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24 Oct 2019

6B – Leukemia and Oxidative Therapies Including Intravenous Ascorbic Acid / HDIVC

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A seeming conundrum regarding the ability of some leukemic cells (i.e. CLL) to sequester ascorbate (ASC) has led to confusion regarding the safety and utility of high dose ascorbate delivered via IV (HDIVC).  This has led to some apparent confusion between this concern and the apparent positive benefits of HDIVC seen in clinical practice.

As mentioned it is known that CLL cells can sequester ASC and that this may allow them some additional benefit in an oxidant milieu [1].  Added to this information is the data showing that CLL is a polymorphic disorder that likely has a variety of windows of sensitivity to oxidant therapies as well as immunologic resistance to oxidation [2,3].

Case reports from physicians employing HDIVC (such as the author and others) have mostly been either neutral (no response) or positive (stabilization or regression) with respect to CLL.  This response variety is common to most cancer types which seem responsive to HDIVC. The likely reason that the dichotomy between earlier basic science concerns regarding ASC and CLL families and the apparent clinical response lies in the sensitivity of these cells to oxidants.  As mentioned [1] CLL cells sequester ASC as an apparent antioxidant, but this is not enough redox buffer in the face of oxidative therapies. Two papers [4,5] show that CLL cells are sensitive to H2O2 damage and selective killing. Another paper showed that the use of dual oxidant therapy “(ROS) generating arsenic trioxide (ATO) and ascorbic acid” enhanced Hu1D10-mediated cell death in these cells [6].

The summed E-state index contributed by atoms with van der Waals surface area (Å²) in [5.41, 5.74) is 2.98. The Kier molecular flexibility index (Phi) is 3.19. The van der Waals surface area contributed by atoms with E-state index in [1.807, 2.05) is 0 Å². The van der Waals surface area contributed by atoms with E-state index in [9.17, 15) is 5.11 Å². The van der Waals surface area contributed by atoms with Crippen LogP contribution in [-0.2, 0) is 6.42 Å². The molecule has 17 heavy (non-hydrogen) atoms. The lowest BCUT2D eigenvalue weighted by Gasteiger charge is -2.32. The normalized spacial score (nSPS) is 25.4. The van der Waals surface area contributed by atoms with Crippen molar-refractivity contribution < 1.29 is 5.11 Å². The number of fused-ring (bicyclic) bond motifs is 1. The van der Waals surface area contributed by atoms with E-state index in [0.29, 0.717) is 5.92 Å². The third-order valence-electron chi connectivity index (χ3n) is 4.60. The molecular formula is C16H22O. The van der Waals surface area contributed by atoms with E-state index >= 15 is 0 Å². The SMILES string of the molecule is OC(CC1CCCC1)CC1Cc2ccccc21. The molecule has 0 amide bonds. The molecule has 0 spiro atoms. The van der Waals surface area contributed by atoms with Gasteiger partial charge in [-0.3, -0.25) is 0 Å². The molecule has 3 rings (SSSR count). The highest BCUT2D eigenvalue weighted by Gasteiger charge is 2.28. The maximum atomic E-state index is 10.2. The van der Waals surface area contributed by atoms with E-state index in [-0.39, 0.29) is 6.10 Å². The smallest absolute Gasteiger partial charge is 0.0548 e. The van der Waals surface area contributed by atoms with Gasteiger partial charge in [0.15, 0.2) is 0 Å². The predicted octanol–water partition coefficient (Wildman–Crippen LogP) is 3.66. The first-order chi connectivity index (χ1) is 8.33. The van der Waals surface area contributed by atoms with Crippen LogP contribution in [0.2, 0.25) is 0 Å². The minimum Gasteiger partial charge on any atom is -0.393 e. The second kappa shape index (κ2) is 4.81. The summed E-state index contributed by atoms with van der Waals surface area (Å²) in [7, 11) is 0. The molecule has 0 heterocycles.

UPDATED RESEARCH:

More recent data on the topic have emerged since my first version of this paper and are summarized below. Essentially they give more support for safety of use of vitamin C therapies in leukemia.

A 2018 paper [7] delves deeply into the immunology and tumor biology of vitamin C in inflammatory and cancer progression. It contains some salient points for all cancers and inflammatory conditions (including cancer stem cell activity) showing ascorbate to be critical for modulation of the inflammasome and cancer genome.

Although there is a great deal of data here I will quote the specific portion addressing ascorbate and leukemia and outlining the NEED FOR ascorbate in treating and preventing leukemia. [7]

“Epigenetic processes regulated by the demethylases are associated with leukaemogenesis and ascorbate availability has been closely linked to this phenomenon. As mentioned above, haematopoietic stem and progenitor cells (HSPCs) accumulate high intracellular concentrations of ascorbate, and this is essential for HSPC differentiation via support of TET2 activity [53]. TET2 inhibition in HSPCs by ascorbate depletion retards differentiation and increases HPSC frequency. TET2 mutations are also known to co-operate with FLT3ITD mutations to cause acute myeloid leukaemia [53]. Ascorbate depletion coupled with FLT3ITD mutations was adequate for leukaemogenesis [53]. It appears then, that ascorbate accumulation within HSCs promotes TET function in vivo, limiting HSPC frequency and suppressing leukaemogenesis. These findings were corroborated in part by another group that described the use of ascorbate as a combination therapy for treating leukaemia [142]. Patients with leukaemia often have low plasma ascorbate levels [44,47–50] and the capacity for ascorbate to influence the epigenetic drivers of some leukaemias has led to conjecture that increased ascorbate supply may provide clinical benefit to some individuals with leukaemia. Two recent publications have provided support for this hypothesis [143,144].” NOTE – ALL REFERENCES LISTED IN THIS QUOTE ARE CONTAINED IN THE SOURCE PAPER [7]